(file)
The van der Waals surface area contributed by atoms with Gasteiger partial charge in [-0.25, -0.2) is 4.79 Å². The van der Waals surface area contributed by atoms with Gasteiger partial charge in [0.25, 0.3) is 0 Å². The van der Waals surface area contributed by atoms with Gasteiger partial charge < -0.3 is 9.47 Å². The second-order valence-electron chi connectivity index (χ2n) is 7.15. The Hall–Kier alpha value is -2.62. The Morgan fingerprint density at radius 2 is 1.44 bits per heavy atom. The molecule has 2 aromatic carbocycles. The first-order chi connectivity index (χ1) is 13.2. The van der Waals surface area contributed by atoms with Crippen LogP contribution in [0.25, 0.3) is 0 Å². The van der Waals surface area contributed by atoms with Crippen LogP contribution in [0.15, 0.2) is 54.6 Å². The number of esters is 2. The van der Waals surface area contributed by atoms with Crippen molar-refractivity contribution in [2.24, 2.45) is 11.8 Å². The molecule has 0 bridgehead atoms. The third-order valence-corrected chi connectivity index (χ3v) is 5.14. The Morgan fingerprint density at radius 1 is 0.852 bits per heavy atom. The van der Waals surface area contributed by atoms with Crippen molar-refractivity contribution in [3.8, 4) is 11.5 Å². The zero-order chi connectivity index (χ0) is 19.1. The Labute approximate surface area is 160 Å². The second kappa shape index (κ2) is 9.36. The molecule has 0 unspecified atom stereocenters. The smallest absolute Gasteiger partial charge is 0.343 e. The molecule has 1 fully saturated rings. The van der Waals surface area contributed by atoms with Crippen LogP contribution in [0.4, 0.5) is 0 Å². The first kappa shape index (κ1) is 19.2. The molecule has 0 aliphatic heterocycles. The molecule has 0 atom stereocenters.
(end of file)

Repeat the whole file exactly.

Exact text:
The van der Waals surface area contributed by atoms with Gasteiger partial charge in [-0.25, -0.2) is 4.79 Å². The van der Waals surface area contributed by atoms with Gasteiger partial charge in [0.25, 0.3) is 0 Å². The van der Waals surface area contributed by atoms with Gasteiger partial charge < -0.3 is 9.47 Å². The second-order valence-electron chi connectivity index (χ2n) is 7.15. The Hall–Kier alpha value is -2.62. The Morgan fingerprint density at radius 2 is 1.44 bits per heavy atom. The molecule has 2 aromatic carbocycles. The first-order chi connectivity index (χ1) is 13.2. The van der Waals surface area contributed by atoms with Crippen LogP contribution in [0.25, 0.3) is 0 Å². The van der Waals surface area contributed by atoms with Crippen LogP contribution in [0.15, 0.2) is 54.6 Å². The number of esters is 2. The van der Waals surface area contributed by atoms with Crippen molar-refractivity contribution in [2.24, 2.45) is 11.8 Å². The molecule has 0 bridgehead atoms. The third-order valence-corrected chi connectivity index (χ3v) is 5.14. The Morgan fingerprint density at radius 1 is 0.852 bits per heavy atom. The van der Waals surface area contributed by atoms with Crippen molar-refractivity contribution in [3.8, 4) is 11.5 Å². The zero-order chi connectivity index (χ0) is 19.1. The Labute approximate surface area is 160 Å². The second kappa shape index (κ2) is 9.36. The molecule has 0 unspecified atom stereocenters. The smallest absolute Gasteiger partial charge is 0.343 e. The molecule has 1 fully saturated rings. The van der Waals surface area contributed by atoms with Crippen LogP contribution in [0.4, 0.5) is 0 Å². The first kappa shape index (κ1) is 19.2. The molecule has 0 aliphatic heterocycles. The molecule has 0 atom stereocenters.